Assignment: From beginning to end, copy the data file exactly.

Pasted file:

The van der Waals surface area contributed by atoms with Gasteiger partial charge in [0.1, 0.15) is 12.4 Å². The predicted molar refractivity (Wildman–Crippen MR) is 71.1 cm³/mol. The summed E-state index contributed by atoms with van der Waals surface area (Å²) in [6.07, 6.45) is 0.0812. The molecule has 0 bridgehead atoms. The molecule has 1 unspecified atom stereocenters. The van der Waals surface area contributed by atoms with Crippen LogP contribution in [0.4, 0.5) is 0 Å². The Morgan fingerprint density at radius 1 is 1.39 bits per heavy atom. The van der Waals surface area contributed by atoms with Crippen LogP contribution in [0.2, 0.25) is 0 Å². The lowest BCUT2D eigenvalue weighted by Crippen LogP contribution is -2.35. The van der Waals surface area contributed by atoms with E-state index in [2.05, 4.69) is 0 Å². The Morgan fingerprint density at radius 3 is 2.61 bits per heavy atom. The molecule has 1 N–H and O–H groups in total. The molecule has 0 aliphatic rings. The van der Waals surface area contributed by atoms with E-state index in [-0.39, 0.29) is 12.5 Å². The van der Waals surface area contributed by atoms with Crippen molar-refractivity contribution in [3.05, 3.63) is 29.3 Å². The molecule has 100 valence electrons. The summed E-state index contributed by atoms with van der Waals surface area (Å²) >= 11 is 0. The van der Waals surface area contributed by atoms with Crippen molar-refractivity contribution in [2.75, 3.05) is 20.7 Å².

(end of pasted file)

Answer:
The van der Waals surface area contributed by atoms with Gasteiger partial charge in [0.1, 0.15) is 12.4 Å². The predicted molar refractivity (Wildman–Crippen MR) is 71.1 cm³/mol. The summed E-state index contributed by atoms with van der Waals surface area (Å²) in [6.07, 6.45) is 0.0812. The molecule has 0 bridgehead atoms. The molecule has 1 unspecified atom stereocenters. The van der Waals surface area contributed by atoms with Crippen LogP contribution in [0.4, 0.5) is 0 Å². The Morgan fingerprint density at radius 1 is 1.39 bits per heavy atom. The van der Waals surface area contributed by atoms with Crippen LogP contribution in [0.2, 0.25) is 0 Å². The lowest BCUT2D eigenvalue weighted by Crippen LogP contribution is -2.35. The van der Waals surface area contributed by atoms with E-state index in [2.05, 4.69) is 0 Å². The Morgan fingerprint density at radius 3 is 2.61 bits per heavy atom. The molecule has 1 N–H and O–H groups in total. The molecule has 0 aliphatic rings. The van der Waals surface area contributed by atoms with E-state index in [-0.39, 0.29) is 12.5 Å². The van der Waals surface area contributed by atoms with Crippen molar-refractivity contribution in [3.05, 3.63) is 29.3 Å². The molecule has 100 valence electrons. The summed E-state index contributed by atoms with van der Waals surface area (Å²) >= 11 is 0. The van der Waals surface area contributed by atoms with Crippen molar-refractivity contribution in [2.75, 3.05) is 20.7 Å².